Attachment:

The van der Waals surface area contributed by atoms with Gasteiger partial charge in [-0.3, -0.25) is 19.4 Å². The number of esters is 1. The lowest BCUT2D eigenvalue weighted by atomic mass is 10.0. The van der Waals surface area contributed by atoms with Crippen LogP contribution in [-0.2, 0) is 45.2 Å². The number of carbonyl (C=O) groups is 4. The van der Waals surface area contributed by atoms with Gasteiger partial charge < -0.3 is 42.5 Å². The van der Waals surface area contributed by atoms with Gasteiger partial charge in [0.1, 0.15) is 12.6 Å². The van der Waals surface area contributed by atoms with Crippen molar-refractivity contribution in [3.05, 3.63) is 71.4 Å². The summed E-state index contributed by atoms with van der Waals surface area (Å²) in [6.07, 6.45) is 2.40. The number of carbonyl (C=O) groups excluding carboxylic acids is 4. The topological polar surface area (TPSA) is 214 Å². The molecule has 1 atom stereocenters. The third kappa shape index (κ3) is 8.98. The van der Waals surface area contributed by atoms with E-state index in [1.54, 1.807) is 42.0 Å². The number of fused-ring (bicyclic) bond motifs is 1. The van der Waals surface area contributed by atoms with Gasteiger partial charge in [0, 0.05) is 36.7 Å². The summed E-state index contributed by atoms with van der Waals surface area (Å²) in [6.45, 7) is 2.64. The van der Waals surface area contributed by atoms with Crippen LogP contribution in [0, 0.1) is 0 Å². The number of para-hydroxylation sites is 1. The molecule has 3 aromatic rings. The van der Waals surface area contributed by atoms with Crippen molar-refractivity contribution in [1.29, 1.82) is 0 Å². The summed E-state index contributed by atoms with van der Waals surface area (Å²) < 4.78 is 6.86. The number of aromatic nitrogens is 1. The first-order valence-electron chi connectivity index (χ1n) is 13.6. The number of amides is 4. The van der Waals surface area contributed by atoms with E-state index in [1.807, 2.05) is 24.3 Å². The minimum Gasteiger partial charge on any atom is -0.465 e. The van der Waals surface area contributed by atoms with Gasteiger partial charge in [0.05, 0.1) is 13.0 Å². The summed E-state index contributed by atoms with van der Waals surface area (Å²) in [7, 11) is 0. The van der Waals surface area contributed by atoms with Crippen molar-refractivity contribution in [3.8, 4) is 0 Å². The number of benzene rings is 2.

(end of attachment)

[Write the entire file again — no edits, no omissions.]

The van der Waals surface area contributed by atoms with Gasteiger partial charge in [-0.3, -0.25) is 19.4 Å². The number of esters is 1. The lowest BCUT2D eigenvalue weighted by atomic mass is 10.0. The van der Waals surface area contributed by atoms with Crippen LogP contribution in [-0.2, 0) is 45.2 Å². The number of carbonyl (C=O) groups is 4. The van der Waals surface area contributed by atoms with Gasteiger partial charge < -0.3 is 42.5 Å². The van der Waals surface area contributed by atoms with Gasteiger partial charge in [0.1, 0.15) is 12.6 Å². The van der Waals surface area contributed by atoms with Crippen molar-refractivity contribution in [3.05, 3.63) is 71.4 Å². The summed E-state index contributed by atoms with van der Waals surface area (Å²) in [6.07, 6.45) is 2.40. The number of carbonyl (C=O) groups excluding carboxylic acids is 4. The topological polar surface area (TPSA) is 214 Å². The molecule has 1 atom stereocenters. The third kappa shape index (κ3) is 8.98. The van der Waals surface area contributed by atoms with E-state index in [1.54, 1.807) is 42.0 Å². The number of fused-ring (bicyclic) bond motifs is 1. The van der Waals surface area contributed by atoms with Gasteiger partial charge in [0, 0.05) is 36.7 Å². The summed E-state index contributed by atoms with van der Waals surface area (Å²) in [6.45, 7) is 2.64. The van der Waals surface area contributed by atoms with Crippen LogP contribution in [0, 0.1) is 0 Å². The number of para-hydroxylation sites is 1. The molecule has 3 aromatic rings. The van der Waals surface area contributed by atoms with Crippen molar-refractivity contribution in [1.29, 1.82) is 0 Å². The summed E-state index contributed by atoms with van der Waals surface area (Å²) < 4.78 is 6.86. The number of aromatic nitrogens is 1. The first-order valence-electron chi connectivity index (χ1n) is 13.6. The number of amides is 4. The van der Waals surface area contributed by atoms with E-state index in [1.807, 2.05) is 24.3 Å². The minimum Gasteiger partial charge on any atom is -0.465 e. The van der Waals surface area contributed by atoms with Gasteiger partial charge in [0.05, 0.1) is 13.0 Å². The summed E-state index contributed by atoms with van der Waals surface area (Å²) in [7, 11) is 0. The van der Waals surface area contributed by atoms with Crippen molar-refractivity contribution in [3.8, 4) is 0 Å². The number of benzene rings is 2.